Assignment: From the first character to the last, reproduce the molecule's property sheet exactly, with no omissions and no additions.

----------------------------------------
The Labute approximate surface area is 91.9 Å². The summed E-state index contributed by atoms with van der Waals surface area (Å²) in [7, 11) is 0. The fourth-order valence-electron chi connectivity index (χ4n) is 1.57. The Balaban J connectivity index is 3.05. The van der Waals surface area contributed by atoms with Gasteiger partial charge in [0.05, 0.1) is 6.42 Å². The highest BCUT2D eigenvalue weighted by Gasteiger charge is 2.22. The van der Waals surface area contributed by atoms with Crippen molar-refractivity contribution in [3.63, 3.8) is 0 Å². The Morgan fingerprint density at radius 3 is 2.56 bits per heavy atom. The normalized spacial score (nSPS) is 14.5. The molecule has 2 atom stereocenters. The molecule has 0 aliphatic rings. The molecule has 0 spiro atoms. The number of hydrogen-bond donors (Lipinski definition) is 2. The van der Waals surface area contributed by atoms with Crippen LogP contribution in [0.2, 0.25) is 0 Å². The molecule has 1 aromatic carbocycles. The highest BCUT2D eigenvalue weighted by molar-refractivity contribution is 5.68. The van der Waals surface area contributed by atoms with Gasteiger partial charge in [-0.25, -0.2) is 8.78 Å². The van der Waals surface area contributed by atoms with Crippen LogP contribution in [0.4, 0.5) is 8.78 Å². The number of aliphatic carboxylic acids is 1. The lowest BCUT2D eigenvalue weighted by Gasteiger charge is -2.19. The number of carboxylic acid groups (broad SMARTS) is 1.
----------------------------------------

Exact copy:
The Labute approximate surface area is 91.9 Å². The summed E-state index contributed by atoms with van der Waals surface area (Å²) in [7, 11) is 0. The fourth-order valence-electron chi connectivity index (χ4n) is 1.57. The Balaban J connectivity index is 3.05. The van der Waals surface area contributed by atoms with Gasteiger partial charge in [0.05, 0.1) is 6.42 Å². The highest BCUT2D eigenvalue weighted by Gasteiger charge is 2.22. The van der Waals surface area contributed by atoms with Crippen molar-refractivity contribution in [3.63, 3.8) is 0 Å². The Morgan fingerprint density at radius 3 is 2.56 bits per heavy atom. The normalized spacial score (nSPS) is 14.5. The molecule has 2 atom stereocenters. The molecule has 0 aliphatic rings. The molecule has 0 spiro atoms. The number of hydrogen-bond donors (Lipinski definition) is 2. The van der Waals surface area contributed by atoms with Crippen LogP contribution in [0.2, 0.25) is 0 Å². The molecule has 1 aromatic carbocycles. The highest BCUT2D eigenvalue weighted by molar-refractivity contribution is 5.68. The van der Waals surface area contributed by atoms with Gasteiger partial charge in [-0.25, -0.2) is 8.78 Å². The van der Waals surface area contributed by atoms with Crippen LogP contribution in [0.4, 0.5) is 8.78 Å². The number of aliphatic carboxylic acids is 1. The lowest BCUT2D eigenvalue weighted by Gasteiger charge is -2.19. The number of carboxylic acid groups (broad SMARTS) is 1.